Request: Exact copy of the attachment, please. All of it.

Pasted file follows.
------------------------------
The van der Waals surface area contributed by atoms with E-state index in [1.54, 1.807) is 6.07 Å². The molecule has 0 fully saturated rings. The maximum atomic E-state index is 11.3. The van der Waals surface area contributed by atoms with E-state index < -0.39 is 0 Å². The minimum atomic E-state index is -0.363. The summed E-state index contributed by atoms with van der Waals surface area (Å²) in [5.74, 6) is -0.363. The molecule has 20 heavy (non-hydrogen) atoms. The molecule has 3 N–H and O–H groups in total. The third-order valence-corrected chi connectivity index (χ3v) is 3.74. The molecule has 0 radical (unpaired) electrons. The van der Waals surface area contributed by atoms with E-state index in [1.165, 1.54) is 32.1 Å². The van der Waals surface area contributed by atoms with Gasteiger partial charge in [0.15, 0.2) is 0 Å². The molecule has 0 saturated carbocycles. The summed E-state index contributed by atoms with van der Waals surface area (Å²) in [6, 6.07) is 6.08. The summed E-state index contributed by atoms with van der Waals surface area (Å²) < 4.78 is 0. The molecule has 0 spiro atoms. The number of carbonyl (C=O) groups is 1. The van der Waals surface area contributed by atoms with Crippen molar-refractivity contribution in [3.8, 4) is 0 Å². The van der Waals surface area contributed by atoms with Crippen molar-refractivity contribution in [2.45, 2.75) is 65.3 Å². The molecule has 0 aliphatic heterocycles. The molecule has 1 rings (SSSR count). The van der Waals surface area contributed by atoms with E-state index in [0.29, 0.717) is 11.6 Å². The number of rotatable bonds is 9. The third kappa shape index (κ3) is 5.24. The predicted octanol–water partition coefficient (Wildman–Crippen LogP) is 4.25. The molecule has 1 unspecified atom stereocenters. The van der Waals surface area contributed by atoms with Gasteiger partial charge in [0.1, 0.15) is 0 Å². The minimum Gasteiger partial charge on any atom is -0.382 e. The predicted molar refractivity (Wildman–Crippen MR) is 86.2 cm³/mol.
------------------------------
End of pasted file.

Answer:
The van der Waals surface area contributed by atoms with E-state index in [1.54, 1.807) is 6.07 Å². The molecule has 0 fully saturated rings. The maximum atomic E-state index is 11.3. The van der Waals surface area contributed by atoms with E-state index < -0.39 is 0 Å². The minimum atomic E-state index is -0.363. The summed E-state index contributed by atoms with van der Waals surface area (Å²) in [5.74, 6) is -0.363. The molecule has 20 heavy (non-hydrogen) atoms. The molecule has 3 N–H and O–H groups in total. The third-order valence-corrected chi connectivity index (χ3v) is 3.74. The molecule has 0 radical (unpaired) electrons. The van der Waals surface area contributed by atoms with E-state index in [1.165, 1.54) is 32.1 Å². The van der Waals surface area contributed by atoms with Gasteiger partial charge in [0.15, 0.2) is 0 Å². The molecule has 0 saturated carbocycles. The summed E-state index contributed by atoms with van der Waals surface area (Å²) in [6, 6.07) is 6.08. The summed E-state index contributed by atoms with van der Waals surface area (Å²) < 4.78 is 0. The molecule has 0 spiro atoms. The number of carbonyl (C=O) groups is 1. The van der Waals surface area contributed by atoms with Crippen molar-refractivity contribution in [3.8, 4) is 0 Å². The van der Waals surface area contributed by atoms with Crippen molar-refractivity contribution in [2.45, 2.75) is 65.3 Å². The molecule has 0 aliphatic heterocycles. The molecule has 1 rings (SSSR count). The van der Waals surface area contributed by atoms with E-state index in [0.29, 0.717) is 11.6 Å². The number of rotatable bonds is 9. The third kappa shape index (κ3) is 5.24. The predicted octanol–water partition coefficient (Wildman–Crippen LogP) is 4.25. The molecule has 1 unspecified atom stereocenters. The van der Waals surface area contributed by atoms with Gasteiger partial charge in [0.1, 0.15) is 0 Å². The minimum Gasteiger partial charge on any atom is -0.382 e. The predicted molar refractivity (Wildman–Crippen MR) is 86.2 cm³/mol.